Tory supporters of Ken Clarke's leadership bid will boycott Iain Duncan Smith's "crowning" at the Conservative annual conference this week in Blackpool.
Failed leadership challenger Mr Clarke has made it clear he will not be attending, saying that he did not want to be a "poor man's Margaret Thatcher". Michael Heseltine, the former deputy prime minister, has also bowed out as host of the annual Tory Reform Group dinner.
Sir Edward Heath is understood to be staying away after retiring from Parliament. And former PMs John Major and Margaret Thatcher will not be there. Of former Tory leaders, only William Hague will be at conference, and he is expected to make a short statement from the platform. Ian Taylor, one of Mr Clarke's key supporters, has pulled out of a Britain in Europe fringe meeting he was due to address.
The decision by a number of prominent Tories from the opposing Clarke and Portillo camps to boycott the proceedings will add to the deflated feeling surrounding this year's conference – the first since the general election defeat.
The new Conservative leadership is determined to run a traditional – and after the events of 11 September – sombre conference. In a letter to delegates, party chairman David Davis made it clear he expected "the content of our conference will be serious and business-like as befits a patriotic party".
They have even banned "black tie" functions, asking organisers to change the dress code to "lounge suits".
The theme of the conference will be "security abroad, security at home" and will be focused on debate about the international situation since 11 September, and personal security in the UK. It will include a full-day debate on the economy and public services.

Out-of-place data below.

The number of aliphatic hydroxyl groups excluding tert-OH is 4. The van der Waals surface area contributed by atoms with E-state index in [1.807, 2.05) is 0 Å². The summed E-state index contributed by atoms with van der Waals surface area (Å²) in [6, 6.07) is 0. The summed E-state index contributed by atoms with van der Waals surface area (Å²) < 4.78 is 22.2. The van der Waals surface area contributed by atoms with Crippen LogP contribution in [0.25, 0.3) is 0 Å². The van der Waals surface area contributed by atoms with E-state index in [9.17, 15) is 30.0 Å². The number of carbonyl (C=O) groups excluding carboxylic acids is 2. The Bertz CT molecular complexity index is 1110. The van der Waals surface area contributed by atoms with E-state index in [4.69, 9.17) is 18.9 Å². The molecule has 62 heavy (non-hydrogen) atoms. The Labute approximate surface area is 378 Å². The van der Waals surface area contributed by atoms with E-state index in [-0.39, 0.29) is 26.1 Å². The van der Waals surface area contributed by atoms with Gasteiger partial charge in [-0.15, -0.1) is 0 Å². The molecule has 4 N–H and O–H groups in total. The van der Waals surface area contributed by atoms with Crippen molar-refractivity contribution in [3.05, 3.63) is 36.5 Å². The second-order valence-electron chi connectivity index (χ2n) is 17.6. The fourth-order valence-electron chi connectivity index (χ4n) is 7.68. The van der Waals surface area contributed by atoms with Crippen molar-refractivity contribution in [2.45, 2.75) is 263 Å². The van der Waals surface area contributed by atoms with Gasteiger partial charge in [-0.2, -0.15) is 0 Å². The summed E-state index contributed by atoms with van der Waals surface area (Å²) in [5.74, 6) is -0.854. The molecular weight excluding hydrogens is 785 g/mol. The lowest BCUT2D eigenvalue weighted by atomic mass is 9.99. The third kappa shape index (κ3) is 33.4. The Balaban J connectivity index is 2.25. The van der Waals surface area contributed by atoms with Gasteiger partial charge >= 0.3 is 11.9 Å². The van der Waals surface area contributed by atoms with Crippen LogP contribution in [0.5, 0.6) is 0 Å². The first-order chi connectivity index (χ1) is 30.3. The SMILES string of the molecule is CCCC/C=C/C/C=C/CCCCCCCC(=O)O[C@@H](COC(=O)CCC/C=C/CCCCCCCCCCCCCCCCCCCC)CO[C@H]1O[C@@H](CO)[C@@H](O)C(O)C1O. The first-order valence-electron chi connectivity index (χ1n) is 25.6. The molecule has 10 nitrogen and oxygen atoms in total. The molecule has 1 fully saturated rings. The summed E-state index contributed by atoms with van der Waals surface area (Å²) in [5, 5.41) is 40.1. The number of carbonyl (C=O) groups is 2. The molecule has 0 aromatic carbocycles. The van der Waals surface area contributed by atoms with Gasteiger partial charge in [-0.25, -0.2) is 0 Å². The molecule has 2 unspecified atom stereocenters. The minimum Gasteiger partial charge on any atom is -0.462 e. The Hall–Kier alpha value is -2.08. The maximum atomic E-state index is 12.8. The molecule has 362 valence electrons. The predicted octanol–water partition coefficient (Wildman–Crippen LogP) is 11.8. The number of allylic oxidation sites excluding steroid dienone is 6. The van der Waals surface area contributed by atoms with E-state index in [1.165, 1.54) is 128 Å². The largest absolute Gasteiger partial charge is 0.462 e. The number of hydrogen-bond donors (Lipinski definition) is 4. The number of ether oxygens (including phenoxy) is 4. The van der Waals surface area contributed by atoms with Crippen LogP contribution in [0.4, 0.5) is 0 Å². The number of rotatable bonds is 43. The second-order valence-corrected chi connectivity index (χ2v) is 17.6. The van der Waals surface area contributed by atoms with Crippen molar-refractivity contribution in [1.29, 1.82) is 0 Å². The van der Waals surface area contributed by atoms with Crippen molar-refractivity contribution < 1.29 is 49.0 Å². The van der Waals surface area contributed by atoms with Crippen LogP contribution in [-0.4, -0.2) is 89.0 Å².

Mr Duncan Smith will make it clear that he wants to take a "pragmatic" approach to public services and will announce that his shadow health team will be going to Europe on a fact-finding trip to discover better ways of keeping waiting lists and times down.
In an interview yesterday, he said the Tories must move on from Thatcherism, stop their preoccupation with Europe and develop a new "quality of life" agenda over issues affecting ordinary voters.
But they have been unable to stifle the behind-the-scenes sniping over Europe, which has become a perennial feature of Tory Party conference. Mr Duncan Smith's critics remain unhappy at the lurch to the right with his appointment of an uncompromising eurosceptic front bench team.
A Tory source said: "It's going to be a non-event from the left's point of view. There will be nothing but a load of right-wing nutters running round the place basically." The Tory leader is also facing a split among his MEPs. Up to six Conservative MEPs are fighting a move by right-wingers to break from the European People's Party and sit with the allegedly "neo-fascist" Alleanza Nazionale.Reuse content